US 643923 A
Description (OCR text may contain errors)
UNITED STATEs PATENT OFFICE.
EDUARD UNGNAD, OF RIXDORF-BERLIN, GERMANY.
PROCESS OF TREATING FIBERS, 806., TO IMITATE SILK.
SPECIFICATION forming part Of Letters Patent No. 643,923, dttd. February 20, 1900. Application filed August 10, 1898. Serial No. 588,252. (No specimens.)
To all whom it may concern.-
Be it known that I, EDUARD UNGNAD, chemist, of 52 J uliusstrasse, RiXdorf-Berlin, in the Empire of Germany, have invented new and useful- Improvements Relating to the Treatment of Fibers, Yarns, and Fabrics to Imitate Silk, of which the following isa specification.
My invention relates to the treatment of fibers, yarns, and fabrics to imitate silk.
Silk is dissolved in an alkaline solution while heating. The fibers, yarns, or fabrics to be enriched are soaked in this solution, freed from any excessive quantity of same, and then treated in a bath of alkaline bicarbonate in excess or hung in a large chamber through which gases containing carbonic acid-for instance, washed products of c0mbustionare conducted. The carbonic acid contained in the products of combustion or in the alkaline bicarbonate of the bath combines with the alkali of the silk solution, converts it into an alkaline carbonate, thereby depositing the silk from its solution onto the fiber. After drying the silk to the fiber the alkaline carbonate is lixiviated by warm water, a portion of same is rendered caustic again by the addition of lime, and thus serves for dissolving fresh quantities of silk, while the other portion is converted by the passage of products of combustion into alkaline bicarbonate, and, as hereinbefore stated, is used again as a bath for the deposition of the silk on the fiber, or the solution of bicarbonate is heated and carbonic acid expelled from it, which gas, as set forth, may likewise be employed for saturating the alkali and separating the silk.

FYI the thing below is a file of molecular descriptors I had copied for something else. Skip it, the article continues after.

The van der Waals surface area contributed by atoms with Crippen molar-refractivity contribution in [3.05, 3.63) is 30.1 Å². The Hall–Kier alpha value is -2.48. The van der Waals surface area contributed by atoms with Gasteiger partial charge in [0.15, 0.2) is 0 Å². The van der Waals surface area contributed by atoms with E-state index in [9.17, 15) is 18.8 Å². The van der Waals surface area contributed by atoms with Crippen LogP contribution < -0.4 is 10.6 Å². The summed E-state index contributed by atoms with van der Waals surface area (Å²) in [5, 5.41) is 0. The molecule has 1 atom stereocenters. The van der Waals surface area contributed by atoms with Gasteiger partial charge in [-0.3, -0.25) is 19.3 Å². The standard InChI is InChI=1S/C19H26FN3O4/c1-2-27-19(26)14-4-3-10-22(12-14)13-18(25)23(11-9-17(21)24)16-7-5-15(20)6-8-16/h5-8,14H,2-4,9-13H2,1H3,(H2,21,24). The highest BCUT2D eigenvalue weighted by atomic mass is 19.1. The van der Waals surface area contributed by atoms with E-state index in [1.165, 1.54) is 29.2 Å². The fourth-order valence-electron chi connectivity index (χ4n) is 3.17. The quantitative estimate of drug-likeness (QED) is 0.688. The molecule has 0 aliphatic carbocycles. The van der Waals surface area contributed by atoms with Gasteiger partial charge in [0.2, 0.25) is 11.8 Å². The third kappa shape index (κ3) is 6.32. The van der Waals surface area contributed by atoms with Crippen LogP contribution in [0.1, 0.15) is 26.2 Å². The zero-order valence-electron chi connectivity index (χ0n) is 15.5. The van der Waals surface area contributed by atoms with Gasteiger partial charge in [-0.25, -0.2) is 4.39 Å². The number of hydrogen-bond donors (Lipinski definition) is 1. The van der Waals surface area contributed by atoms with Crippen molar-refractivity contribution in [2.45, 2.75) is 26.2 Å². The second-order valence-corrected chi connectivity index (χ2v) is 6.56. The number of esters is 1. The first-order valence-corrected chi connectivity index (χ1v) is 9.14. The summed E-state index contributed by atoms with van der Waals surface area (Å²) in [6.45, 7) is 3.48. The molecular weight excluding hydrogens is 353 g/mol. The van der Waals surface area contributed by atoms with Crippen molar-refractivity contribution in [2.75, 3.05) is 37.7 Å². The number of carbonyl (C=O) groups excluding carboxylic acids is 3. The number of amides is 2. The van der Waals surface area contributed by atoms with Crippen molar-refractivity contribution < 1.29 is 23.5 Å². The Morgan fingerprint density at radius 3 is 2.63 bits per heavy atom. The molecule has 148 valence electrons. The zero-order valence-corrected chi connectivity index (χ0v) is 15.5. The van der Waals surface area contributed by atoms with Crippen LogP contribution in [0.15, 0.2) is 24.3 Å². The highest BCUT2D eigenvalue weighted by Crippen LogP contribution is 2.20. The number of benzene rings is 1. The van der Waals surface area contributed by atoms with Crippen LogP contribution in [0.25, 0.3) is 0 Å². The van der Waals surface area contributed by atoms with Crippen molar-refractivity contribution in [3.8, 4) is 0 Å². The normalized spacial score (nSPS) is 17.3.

Having now described my invention, what I claim, and desire to secure by Letters Patent,
EDUARD UNGNADQ Vitnesses HENRY HASPER, O. H. DAY.
The improved process of treating vegetable